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News > International
Court OKs $86M fine for VW
July 6, 2000: 6:48 a.m. ET

Panel hits Europe's No. 1 carmaker with fine for strong-arming Italian dealers
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LONDON (CNNfn) - A European court slapped a record 90 million ($86 million) fine Thursday on Volkswagen AG, Europe's biggest automaker, for illegally strong-arming its Italian dealers over a three-year period. The fine was less than the 102 million that European Commission officials had sought.

The European Court of First Instance backed the Commission's decision in January to fine Volkswagen for seeking to restrict sales by Italian dealers in its distribution network to customers from other European Union member states. Cars sold in Italy became cheaper for buyers from outside the country as the value of the Italian lira sank.

The 90 million fine is the largest ever levied by an EC executive body. The court said the fine was lower than the one the commission had sought because the violations appeared to occur between 1993 and 1996. It said graphicthe Commission didn't properly show the violations occurred after that.

"This decision today followed at least partially the argument of Volkswagen and reduced the fine to 90 million from 102 million," said Volkswagen in a statement. "Volkswagen will examine whether it will appeal in the time frame of two months."

The Commission said at the time that VW, its Audi unit and their Italian distributor had over a decade "systematically" rejected orders from foreign customers seeking to take advantage of lower Italian car prices.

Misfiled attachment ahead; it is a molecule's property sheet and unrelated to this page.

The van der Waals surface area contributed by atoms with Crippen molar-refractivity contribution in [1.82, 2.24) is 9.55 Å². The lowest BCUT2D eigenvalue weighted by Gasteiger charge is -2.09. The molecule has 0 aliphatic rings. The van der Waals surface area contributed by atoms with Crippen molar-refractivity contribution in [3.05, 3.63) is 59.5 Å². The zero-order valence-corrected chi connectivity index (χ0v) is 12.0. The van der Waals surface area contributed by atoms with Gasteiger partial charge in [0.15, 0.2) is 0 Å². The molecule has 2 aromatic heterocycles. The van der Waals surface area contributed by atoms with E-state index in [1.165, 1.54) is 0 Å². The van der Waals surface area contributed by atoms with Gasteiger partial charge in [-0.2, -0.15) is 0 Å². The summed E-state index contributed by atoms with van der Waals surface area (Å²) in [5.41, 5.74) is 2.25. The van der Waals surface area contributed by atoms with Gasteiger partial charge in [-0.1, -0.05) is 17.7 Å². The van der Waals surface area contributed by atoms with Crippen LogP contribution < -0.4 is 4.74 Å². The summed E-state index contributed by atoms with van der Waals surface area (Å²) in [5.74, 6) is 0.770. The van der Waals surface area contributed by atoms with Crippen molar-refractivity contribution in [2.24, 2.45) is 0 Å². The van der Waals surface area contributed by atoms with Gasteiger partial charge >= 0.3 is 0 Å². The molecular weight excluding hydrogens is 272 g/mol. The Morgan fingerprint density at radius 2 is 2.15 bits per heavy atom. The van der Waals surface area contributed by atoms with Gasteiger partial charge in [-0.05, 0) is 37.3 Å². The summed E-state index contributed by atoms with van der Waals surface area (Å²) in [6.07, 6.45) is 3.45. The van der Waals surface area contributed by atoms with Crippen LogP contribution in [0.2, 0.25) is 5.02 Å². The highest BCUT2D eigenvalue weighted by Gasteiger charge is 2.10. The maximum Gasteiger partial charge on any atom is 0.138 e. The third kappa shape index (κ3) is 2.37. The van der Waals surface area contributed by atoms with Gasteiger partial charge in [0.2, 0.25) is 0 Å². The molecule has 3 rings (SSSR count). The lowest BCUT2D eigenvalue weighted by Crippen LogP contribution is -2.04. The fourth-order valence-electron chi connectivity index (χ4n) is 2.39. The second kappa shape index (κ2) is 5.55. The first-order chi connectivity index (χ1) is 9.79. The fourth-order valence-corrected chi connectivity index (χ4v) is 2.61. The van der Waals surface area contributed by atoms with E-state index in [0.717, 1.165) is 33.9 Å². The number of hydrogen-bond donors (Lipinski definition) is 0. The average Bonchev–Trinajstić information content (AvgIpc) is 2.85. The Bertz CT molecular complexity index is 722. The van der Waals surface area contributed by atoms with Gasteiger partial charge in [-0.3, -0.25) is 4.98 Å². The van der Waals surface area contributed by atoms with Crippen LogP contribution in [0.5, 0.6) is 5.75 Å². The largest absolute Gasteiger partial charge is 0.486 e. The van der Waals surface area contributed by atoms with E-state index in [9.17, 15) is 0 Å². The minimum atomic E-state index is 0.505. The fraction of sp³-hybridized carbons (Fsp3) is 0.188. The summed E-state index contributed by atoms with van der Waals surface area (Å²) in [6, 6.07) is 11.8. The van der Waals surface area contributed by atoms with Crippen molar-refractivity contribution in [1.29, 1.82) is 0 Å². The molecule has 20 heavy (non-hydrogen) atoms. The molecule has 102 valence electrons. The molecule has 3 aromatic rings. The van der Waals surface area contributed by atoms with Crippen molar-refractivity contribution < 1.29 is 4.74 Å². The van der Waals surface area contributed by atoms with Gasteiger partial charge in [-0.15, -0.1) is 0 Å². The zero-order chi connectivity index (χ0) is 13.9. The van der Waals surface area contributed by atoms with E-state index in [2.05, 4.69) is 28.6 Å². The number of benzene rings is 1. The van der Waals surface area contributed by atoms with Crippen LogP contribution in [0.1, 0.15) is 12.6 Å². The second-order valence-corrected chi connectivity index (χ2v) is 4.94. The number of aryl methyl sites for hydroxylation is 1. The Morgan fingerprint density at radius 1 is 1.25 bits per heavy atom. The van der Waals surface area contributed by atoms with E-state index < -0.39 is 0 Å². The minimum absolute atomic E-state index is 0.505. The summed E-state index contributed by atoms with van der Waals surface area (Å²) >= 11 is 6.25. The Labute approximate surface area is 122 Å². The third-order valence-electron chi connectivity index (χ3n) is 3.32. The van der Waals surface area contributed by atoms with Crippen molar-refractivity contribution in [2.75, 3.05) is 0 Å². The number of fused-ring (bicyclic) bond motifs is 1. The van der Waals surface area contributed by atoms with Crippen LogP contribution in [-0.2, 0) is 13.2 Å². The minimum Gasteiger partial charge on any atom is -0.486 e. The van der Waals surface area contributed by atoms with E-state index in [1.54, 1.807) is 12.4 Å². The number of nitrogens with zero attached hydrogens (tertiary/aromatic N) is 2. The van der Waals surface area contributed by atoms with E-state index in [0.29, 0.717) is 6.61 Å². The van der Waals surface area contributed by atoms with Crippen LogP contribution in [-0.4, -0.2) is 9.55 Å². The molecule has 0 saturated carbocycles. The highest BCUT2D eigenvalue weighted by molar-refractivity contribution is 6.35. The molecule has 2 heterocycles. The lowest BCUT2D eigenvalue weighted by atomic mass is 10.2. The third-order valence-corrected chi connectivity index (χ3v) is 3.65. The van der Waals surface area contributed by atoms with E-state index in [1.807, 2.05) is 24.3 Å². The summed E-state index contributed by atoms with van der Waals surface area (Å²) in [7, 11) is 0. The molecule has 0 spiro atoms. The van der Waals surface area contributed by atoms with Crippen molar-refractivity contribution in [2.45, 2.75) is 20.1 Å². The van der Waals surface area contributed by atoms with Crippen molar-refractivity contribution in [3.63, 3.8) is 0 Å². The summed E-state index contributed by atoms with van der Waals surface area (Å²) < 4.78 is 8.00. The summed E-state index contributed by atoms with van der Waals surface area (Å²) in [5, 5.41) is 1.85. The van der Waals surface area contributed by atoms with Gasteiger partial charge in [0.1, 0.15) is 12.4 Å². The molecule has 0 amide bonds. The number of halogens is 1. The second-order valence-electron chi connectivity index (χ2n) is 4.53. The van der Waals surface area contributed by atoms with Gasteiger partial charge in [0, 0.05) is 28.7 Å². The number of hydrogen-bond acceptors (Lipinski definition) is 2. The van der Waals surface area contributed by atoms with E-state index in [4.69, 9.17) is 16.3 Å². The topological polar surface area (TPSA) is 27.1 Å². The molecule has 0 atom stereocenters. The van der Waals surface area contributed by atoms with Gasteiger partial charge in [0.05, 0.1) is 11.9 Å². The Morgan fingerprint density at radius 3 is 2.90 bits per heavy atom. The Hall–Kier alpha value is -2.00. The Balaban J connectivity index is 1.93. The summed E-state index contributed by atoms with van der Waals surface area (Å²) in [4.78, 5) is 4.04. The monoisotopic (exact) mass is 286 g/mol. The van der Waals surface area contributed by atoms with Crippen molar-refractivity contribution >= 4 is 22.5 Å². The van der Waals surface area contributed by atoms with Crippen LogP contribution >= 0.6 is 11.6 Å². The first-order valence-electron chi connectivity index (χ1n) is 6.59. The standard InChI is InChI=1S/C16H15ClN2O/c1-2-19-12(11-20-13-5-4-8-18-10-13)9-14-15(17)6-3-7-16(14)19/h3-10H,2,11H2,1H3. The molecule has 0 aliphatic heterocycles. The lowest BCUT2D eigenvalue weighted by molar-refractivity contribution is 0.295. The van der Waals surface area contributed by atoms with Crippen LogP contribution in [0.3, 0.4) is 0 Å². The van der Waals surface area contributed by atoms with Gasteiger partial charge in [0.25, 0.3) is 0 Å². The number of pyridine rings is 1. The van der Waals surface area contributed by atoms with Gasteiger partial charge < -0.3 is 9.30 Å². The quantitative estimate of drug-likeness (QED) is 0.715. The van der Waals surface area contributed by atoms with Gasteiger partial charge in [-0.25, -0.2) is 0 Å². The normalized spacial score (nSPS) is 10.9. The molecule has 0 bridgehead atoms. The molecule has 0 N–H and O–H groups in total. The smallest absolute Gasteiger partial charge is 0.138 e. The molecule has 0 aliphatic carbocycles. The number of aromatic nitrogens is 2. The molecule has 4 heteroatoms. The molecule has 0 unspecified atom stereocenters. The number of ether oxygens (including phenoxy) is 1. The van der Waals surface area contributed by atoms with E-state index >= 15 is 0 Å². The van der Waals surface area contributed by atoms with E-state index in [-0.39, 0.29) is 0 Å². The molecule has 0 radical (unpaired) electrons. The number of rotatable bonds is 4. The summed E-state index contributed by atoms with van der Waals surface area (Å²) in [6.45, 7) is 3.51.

Prior to monetary integration behind the new "euro" currency, those dealers took advantage of a weak Italian lira to sell cars to non-Italian-based customers, in particular to those from Germany and Austria. The lira was especially weak in 1992 after the currency withdrew from the European exchange rate mechanism, which tied several national currencies to one another.

The EU accused Volkswagen of imposing supply quotas on those dealers and putting in place a "bonus system" to discourage them from selling to customers from abroad.

EU rules allow carmakers to sell through dealers that offer only one manufacturer's products, but make it illegal to prevent dealers selling to individuals or companies acting on their behalf who want to take advantage of variations prices within the 15-nation bloc.

The Commission said it had found "written evidence" during 1995 raids on Volkswagen and Audi and their distributor Autogerma, based in the northern Italian town of Verona, of pressure exerted on dealers to refuse cross-border orders.

Its investigation had concluded that a dozen dealers had their contracts terminated for not respecting Volkswagen's instructions, and 50 had been warned of the risks they took if they sold to customers from abroad.

The EU executive is currently probing similar allegations against other car manufacturers.

Shares of Volkswagen (FVOW) edged up 0.2 percent to 41.10 in Frankfurt Thursday morning. Back to top

-- from staff and wire reports

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Most stock quote data provided by BATS. Market indices are shown in real time, except for the DJIA, which is delayed by two minutes. All times are ET. Disclaimer. Morningstar: © 2018 Morningstar, Inc. All Rights Reserved. Factset: FactSet Research Systems Inc. 2018. All rights reserved. Chicago Mercantile Association: Certain market data is the property of Chicago Mercantile Exchange Inc. and its licensors. All rights reserved. Dow Jones: The Dow Jones branded indices are proprietary to and are calculated, distributed and marketed by DJI Opco, a subsidiary of S&P Dow Jones Indices LLC and have been licensed for use to S&P Opco, LLC and CNN. Standard & Poor's and S&P are registered trademarks of Standard & Poor's Financial Services LLC and Dow Jones is a registered trademark of Dow Jones Trademark Holdings LLC. All content of the Dow Jones branded indices © S&P Dow Jones Indices LLC 2018 and/or its affiliates.